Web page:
Sew Along Part 1: Tools

So, it’s time to start talking about sewing.  I’ve been doing more and more of this lately because I can only weave so many dishtowels and scarves and I really love having the ability to make clothes that fit and flatter.  Even better that they’re made from cloth I’ve woven myself.  As my friends have watched my progress, some have also gotten the sewing bug and I wanted to pass on some of the help that a good friend has given me.  A “sew-along” seemed like a good way to do this both for accessibility (not everyone is on Ravelry) and also to ensure the information would be around for anyone not wanting to start at the same time.  And here we are.  On with the show!

The first thing I want to talk about is tools – or what’s often thought of as “notions”.  Sewing machines are a whole different beast, and I’m not going to cover that at all (either you already have one or you can simply hand sew your pieces) but there are some small things to get that will make your life easier when it comes to cutting, assembling, and sewing your project.


Some handy tools


Pictured above are (clockwise, starting from upper right) a clapper, 8″ angled dress shears, seam ripper, point turner, tailor’s chalk (two kinds), pins, sleeve pressing roll, and a tailor’s ham.  Underneath is a see-through ruler that has both a grid and standard measurements.  You can find most of these things at your local fabric store, like a JoAnn’s, or you can get them from mail-order places like Sew True Supply (no affiliation, just a super happy customer).  The shears, pins and seam-ripper are mandatory – all the others are “nice to have” but you’ll quickly find that the ability to properly press your garment makes a HUGE difference when seaming or finishing.  They’re not expensive and they’ll also help improve your everyday pressing.  Two things that didn’t make the picture are pattern weights and a sewing gauge – again, both readily available at JoAnn’s or other fabric store.

Dress shears longer than 8″ can be difficult to get around corners – for long straight cuts, you may want to go with a rotary cutter/mat set (often used for quilting).  But, regardless of size, make sure the shears you buy have an angled handle so that the blades run parallel with your cutting surface.  As for pins vs. pattern weights – I prefer the latter.  I find that it’s easier to cut out pieces and I get less distortion.  Whatever works best for you is what you should use.  But, if you are going the weight route, you’ll want at least eight of them if you’re cutting out garment-sized pieces.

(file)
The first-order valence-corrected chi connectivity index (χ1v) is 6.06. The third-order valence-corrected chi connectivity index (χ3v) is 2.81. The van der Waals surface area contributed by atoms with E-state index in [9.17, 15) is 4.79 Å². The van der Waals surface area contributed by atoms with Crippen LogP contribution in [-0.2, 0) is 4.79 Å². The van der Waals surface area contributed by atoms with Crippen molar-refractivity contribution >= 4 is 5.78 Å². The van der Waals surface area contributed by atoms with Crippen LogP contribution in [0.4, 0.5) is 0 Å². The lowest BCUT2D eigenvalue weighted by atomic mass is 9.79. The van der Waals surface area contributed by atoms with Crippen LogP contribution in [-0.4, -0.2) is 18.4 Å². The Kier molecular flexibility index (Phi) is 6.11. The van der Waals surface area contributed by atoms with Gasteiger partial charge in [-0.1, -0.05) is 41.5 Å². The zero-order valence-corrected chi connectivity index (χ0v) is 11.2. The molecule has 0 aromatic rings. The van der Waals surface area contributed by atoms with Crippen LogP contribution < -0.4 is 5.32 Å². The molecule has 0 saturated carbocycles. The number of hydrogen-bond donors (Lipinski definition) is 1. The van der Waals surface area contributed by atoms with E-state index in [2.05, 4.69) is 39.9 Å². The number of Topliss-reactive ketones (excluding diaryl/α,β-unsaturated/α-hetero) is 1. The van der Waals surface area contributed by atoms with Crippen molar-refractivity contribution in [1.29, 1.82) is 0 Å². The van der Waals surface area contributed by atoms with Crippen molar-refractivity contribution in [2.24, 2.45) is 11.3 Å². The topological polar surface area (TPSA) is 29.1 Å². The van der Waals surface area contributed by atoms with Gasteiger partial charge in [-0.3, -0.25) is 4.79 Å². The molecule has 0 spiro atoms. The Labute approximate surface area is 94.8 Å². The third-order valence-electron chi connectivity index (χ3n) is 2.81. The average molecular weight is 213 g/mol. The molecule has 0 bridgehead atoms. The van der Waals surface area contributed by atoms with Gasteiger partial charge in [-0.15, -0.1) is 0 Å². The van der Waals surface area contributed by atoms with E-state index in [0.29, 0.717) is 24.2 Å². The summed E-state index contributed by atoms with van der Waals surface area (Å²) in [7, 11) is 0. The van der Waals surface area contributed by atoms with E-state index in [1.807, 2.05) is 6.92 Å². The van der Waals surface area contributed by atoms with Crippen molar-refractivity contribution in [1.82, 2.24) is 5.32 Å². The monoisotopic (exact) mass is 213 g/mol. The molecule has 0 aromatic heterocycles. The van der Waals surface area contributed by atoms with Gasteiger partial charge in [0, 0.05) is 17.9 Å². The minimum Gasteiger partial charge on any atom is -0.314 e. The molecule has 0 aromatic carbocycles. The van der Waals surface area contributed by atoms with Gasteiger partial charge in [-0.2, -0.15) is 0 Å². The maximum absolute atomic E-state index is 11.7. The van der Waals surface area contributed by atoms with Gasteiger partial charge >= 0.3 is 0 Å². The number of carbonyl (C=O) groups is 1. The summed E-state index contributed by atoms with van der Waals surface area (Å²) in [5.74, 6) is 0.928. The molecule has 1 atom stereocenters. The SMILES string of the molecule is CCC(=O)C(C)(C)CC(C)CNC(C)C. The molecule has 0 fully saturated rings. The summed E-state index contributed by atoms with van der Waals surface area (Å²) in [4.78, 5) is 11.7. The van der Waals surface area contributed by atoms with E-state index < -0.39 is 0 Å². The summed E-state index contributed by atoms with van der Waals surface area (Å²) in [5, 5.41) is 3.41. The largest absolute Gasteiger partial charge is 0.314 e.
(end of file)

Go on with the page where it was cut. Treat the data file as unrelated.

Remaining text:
Finally, the other thing you need is a good iron.  It should have multiple temperature settings so that it can deal with multiple fabric types and also the ability to both work as a dry or steam iron.  And, that steam should not only be hot, but there should be a lot of it.  Heavy irons mean less effort for you when pressing, so don’t think “lightweight.”  I finally got my dream iron – a Consew from AllBrands.  This thing makes me look like a hero.  I took some flack when I got it (you bought a WHAT?!?) but, the first time my husband needed to iron a dress shirt, he was a convert.  The downside of this iron is that I needed to put hooks in the ceiling to hang the reservoir, but there are ironing boards that include a mounting point for the tank.  Regardless, sewing is as much about pressing as it is about making stitches – so don’t skimp.

Ok, first post done.  The next one will cover looking at and navigating a pattern.

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2 Responses to Sew Along Part 1: Tools

  1. I agree very much with the importance of pressing for good sewing! It’s equivalent to good yarn management skills when spinning.

    I grew up in a household where everyone learned to sew because we couldn’t always afford the clothes we wanted, and the iron was a huge part of that. We didn’t have a really good iron, but I learned some tricks that help when a good iron is not in the offing (for whatever reason). I have to admit that I’ve never had access to a Really Good Iron, so I don’t know how these tricks compare to that, but they’re useful to me.

    The first thing is that when there’s a stubborn crease in the fabric and it’s okay to get it wet because the iron will dry it out, a squirt bottle that makes a light spray is my friend. A light spritz of water along a stubborn crease in cotton or linen followed by a press with a dry iron will make things better. If a spray bottle isn’t available, dipping a finger in water and tapping along the line of the crease will do, too.

    The second is how I was taught to press wool fabric when I don’t have good steam. I get a linen dishtowel and get it damp, but not dripping wet. I place that on top of the wool fabric, and then press the dishtowel. The heat of the iron turns the water in the dishtowel into steam.

    Ironing day for linen and cotton garments in our house in my childhood involved sprinkling all the clothes with water shaken out of a loose fist until the clothes were splotchily damp, then putting everything in a bag together for a few hours. The dampness would have spread out evenly through the clothes, and then we’d press them in a marathon session, one of us reading to the other.

    • Diane says:

      Thanks for the comment, Naomi.

      I remember my mom using a spray bottle to deal with stubborn creases and I think my household iron has a “spray” button that I’ve used in times past. Great solutions for irons that don’t have quite the oomph you might like.

      And I sure could use someone to entertain me when I have, literally, dozens of dishtowels to press. Thank goodness for radio and audiobooks.

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